- Charge only recurring bills, such as a phone bill or subscription services to your card
- Set up automatic payments to ensure paying your bills off in full and on-time every month
- Repeat for the remaining years you are in college
When applying for your first credit card, it is best to choose one that does not have an annual fee. A great option and one I personally recommend is the Discover It® Student Cash Back Card. I personally used this card all throughout college and their online app is extremely easy to use. This is just one option, there are many more out there so do your research and select the best one for your needs.
Once you choose the credit you want, make sure to stay disciplined and only charge recurring bills – and, if necessary, occasional emergencies. You’ll want to make sure your debt utilization ratio stays below 30 percent every month. This means, you should only spend 30 percent of your available credit each month to ensure you are maximizing your credit score. Going above that threshold can actually hurt your credit score.
If you are responsible with your credit card by paying on-time and staying below that 30 percent debt utilization ratio every month, your credit score will start to reflect a positive, consistent history. Your credit score will likely be in the good or excellent range and now you’ll have to keep it that way by staying responsible.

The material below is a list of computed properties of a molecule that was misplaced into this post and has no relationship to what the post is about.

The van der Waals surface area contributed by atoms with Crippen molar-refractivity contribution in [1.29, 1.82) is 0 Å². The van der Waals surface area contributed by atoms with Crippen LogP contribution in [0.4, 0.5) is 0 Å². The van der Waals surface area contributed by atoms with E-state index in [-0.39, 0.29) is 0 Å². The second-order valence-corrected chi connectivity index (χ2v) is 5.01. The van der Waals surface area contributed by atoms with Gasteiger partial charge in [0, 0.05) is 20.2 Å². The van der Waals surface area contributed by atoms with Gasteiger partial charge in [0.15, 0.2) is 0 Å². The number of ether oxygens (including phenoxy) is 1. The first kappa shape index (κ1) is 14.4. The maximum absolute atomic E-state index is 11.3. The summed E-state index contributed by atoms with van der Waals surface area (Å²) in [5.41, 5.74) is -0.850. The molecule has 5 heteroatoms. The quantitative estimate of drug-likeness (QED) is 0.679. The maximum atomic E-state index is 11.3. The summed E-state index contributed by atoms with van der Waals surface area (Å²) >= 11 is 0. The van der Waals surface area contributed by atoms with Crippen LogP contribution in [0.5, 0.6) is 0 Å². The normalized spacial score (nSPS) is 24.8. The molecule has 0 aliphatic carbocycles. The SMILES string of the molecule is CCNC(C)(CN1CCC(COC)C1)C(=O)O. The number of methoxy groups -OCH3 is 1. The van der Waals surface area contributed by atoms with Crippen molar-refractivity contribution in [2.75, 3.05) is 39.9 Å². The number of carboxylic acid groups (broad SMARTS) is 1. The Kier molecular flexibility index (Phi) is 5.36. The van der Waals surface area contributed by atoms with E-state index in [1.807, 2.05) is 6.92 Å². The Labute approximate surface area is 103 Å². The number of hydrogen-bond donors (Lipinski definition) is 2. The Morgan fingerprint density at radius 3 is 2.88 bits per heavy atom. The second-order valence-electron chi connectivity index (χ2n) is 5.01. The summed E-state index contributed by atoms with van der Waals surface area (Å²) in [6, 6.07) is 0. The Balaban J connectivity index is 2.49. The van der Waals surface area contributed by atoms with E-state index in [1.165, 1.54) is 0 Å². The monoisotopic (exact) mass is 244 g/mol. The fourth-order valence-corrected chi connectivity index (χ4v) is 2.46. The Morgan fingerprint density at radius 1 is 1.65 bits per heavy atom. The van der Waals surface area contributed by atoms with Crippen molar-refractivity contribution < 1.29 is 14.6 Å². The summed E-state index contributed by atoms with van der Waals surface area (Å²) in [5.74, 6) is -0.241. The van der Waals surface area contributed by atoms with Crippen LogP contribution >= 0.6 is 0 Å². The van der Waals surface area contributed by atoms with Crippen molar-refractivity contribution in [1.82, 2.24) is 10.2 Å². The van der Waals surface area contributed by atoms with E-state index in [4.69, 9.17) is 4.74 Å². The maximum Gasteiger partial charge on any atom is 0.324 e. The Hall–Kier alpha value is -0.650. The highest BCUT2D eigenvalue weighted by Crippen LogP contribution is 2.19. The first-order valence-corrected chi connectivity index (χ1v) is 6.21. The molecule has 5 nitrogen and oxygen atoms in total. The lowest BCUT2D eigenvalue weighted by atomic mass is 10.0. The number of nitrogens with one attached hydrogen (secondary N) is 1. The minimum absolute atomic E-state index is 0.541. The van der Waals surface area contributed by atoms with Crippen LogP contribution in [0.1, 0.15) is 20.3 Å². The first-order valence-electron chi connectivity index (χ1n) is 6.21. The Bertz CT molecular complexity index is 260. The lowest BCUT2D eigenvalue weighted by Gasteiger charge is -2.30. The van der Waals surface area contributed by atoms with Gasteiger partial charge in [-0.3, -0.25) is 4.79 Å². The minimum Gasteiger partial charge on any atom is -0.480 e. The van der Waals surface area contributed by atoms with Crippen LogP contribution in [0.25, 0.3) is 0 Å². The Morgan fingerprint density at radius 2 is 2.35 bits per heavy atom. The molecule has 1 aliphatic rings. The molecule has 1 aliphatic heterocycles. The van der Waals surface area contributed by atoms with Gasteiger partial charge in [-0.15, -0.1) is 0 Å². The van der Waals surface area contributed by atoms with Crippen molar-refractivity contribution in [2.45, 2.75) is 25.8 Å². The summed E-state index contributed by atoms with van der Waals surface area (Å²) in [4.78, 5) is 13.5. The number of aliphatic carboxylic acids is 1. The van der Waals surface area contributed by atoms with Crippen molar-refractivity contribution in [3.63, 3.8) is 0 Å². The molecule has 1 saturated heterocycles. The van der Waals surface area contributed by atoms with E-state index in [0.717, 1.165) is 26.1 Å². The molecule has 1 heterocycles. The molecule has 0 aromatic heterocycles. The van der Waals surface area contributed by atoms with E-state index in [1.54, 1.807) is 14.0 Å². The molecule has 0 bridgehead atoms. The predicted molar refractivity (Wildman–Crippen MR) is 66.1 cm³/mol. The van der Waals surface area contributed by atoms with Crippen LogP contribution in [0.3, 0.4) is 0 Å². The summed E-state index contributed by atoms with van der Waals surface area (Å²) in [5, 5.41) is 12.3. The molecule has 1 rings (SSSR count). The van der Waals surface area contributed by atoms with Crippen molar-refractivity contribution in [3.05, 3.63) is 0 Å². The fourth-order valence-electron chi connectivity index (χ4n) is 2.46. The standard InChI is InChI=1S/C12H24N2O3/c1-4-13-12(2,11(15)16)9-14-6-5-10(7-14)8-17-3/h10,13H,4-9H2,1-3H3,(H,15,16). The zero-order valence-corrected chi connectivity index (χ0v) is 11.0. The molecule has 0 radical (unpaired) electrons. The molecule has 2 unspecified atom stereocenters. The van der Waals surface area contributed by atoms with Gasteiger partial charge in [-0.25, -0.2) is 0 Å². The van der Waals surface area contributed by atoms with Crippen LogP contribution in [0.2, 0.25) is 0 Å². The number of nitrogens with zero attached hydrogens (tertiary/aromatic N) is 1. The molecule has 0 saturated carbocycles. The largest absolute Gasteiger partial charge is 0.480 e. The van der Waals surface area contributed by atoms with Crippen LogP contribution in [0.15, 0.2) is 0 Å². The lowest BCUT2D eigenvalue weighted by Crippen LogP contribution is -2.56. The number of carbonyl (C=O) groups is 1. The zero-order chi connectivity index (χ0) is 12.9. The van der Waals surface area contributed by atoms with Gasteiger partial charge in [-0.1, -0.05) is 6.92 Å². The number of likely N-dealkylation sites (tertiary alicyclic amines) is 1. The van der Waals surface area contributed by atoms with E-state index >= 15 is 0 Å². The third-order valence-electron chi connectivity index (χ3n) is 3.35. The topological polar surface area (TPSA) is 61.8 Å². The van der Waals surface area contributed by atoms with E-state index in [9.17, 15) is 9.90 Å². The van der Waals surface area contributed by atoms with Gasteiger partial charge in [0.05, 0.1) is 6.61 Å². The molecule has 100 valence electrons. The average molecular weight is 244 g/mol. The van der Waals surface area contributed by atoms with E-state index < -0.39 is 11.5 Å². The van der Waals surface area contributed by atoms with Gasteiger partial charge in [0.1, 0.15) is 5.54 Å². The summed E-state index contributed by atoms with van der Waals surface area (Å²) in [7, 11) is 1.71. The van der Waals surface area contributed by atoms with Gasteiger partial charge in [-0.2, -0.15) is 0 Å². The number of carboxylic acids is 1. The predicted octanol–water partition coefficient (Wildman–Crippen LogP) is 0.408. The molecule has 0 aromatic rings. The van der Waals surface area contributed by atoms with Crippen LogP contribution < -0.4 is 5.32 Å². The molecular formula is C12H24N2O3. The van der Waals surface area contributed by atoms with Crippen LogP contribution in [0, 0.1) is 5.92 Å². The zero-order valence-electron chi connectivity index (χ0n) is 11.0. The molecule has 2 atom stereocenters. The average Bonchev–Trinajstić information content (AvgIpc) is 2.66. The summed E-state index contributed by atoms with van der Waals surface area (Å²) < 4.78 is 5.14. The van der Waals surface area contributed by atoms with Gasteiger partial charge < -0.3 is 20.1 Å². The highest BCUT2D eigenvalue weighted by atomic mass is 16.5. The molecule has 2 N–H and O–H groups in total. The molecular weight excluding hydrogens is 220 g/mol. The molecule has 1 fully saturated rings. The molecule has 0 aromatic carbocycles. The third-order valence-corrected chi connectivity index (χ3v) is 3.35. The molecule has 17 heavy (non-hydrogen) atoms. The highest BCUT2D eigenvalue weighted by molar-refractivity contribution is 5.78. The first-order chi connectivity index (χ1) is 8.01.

Open a secured credit card
Since the 2009 Credit Card Act was put into place, it is more difficult for people under 21 years old to qualify for a credit card. If you are unable to get approved for an unsecured credit card, another option is opening a secured credit card instead.
A secured credit card can show lenders that you are responsible and allow the lender to not take on as much risk. You will have to put an initial deposit down in exchange for a line on credit on your credit card. The line of credit you receive is typically equal to the amount you deposit. Meaning, if you deposit $500, you will get a line of credit equal to that amount.
Applying for a secured credit card will give you a better chance of getting approved over an unsecured student credit card. However, you will have to deposit money upfront and if you miss a payment, the lender can take your deposit. Be extremely responsible and you shouldn’t have anything to worry about.
Build credit with your rent payments
If you are living off-campus in a house or an apartment, you can build your credit by paying your rent on time every month. One caveat, is your landlord needs to report their rental income to one of the major credit bureaus.
Students who are living off-campus should ask their landlords or property manager if their rent payments are reported to Equifax, Experian, or TransUnion. If they aren’t, you can ask them to sign up for a rent payment service like PayLease or RentTrack, giving your landlord or property manager the option to report rent payments to the credit bureaus.